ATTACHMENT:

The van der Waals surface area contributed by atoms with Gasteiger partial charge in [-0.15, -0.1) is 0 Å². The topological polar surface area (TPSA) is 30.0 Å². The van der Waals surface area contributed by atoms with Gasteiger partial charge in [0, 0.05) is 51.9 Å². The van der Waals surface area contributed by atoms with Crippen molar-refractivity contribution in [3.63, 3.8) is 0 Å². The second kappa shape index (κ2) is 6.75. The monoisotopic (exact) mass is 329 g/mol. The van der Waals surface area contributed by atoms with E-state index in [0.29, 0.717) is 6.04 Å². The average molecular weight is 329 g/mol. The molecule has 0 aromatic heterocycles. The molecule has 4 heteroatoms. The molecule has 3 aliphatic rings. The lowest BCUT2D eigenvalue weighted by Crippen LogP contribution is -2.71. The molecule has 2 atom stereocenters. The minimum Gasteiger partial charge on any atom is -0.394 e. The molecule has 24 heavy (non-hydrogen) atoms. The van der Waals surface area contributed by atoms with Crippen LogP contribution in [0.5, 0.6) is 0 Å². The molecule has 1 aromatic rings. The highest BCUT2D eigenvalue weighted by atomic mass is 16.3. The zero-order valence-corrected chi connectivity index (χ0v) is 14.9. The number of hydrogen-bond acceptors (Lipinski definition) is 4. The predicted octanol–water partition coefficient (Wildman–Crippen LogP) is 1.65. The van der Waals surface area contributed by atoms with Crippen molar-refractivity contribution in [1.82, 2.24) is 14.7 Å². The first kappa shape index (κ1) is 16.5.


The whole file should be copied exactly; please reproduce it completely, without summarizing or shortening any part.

The van der Waals surface area contributed by atoms with Gasteiger partial charge in [-0.15, -0.1) is 0 Å². The topological polar surface area (TPSA) is 30.0 Å². The van der Waals surface area contributed by atoms with Gasteiger partial charge in [0, 0.05) is 51.9 Å². The van der Waals surface area contributed by atoms with Crippen molar-refractivity contribution in [3.63, 3.8) is 0 Å². The second kappa shape index (κ2) is 6.75. The monoisotopic (exact) mass is 329 g/mol. The van der Waals surface area contributed by atoms with E-state index in [0.29, 0.717) is 6.04 Å². The average molecular weight is 329 g/mol. The molecule has 0 aromatic heterocycles. The molecule has 4 heteroatoms. The molecule has 3 aliphatic rings. The lowest BCUT2D eigenvalue weighted by Crippen LogP contribution is -2.71. The molecule has 2 atom stereocenters. The minimum Gasteiger partial charge on any atom is -0.394 e. The molecule has 24 heavy (non-hydrogen) atoms. The van der Waals surface area contributed by atoms with Crippen LogP contribution in [0.5, 0.6) is 0 Å². The molecule has 1 aromatic rings. The highest BCUT2D eigenvalue weighted by atomic mass is 16.3. The zero-order valence-corrected chi connectivity index (χ0v) is 14.9. The number of hydrogen-bond acceptors (Lipinski definition) is 4. The predicted octanol–water partition coefficient (Wildman–Crippen LogP) is 1.65. The van der Waals surface area contributed by atoms with Crippen molar-refractivity contribution in [1.82, 2.24) is 14.7 Å². The first kappa shape index (κ1) is 16.5.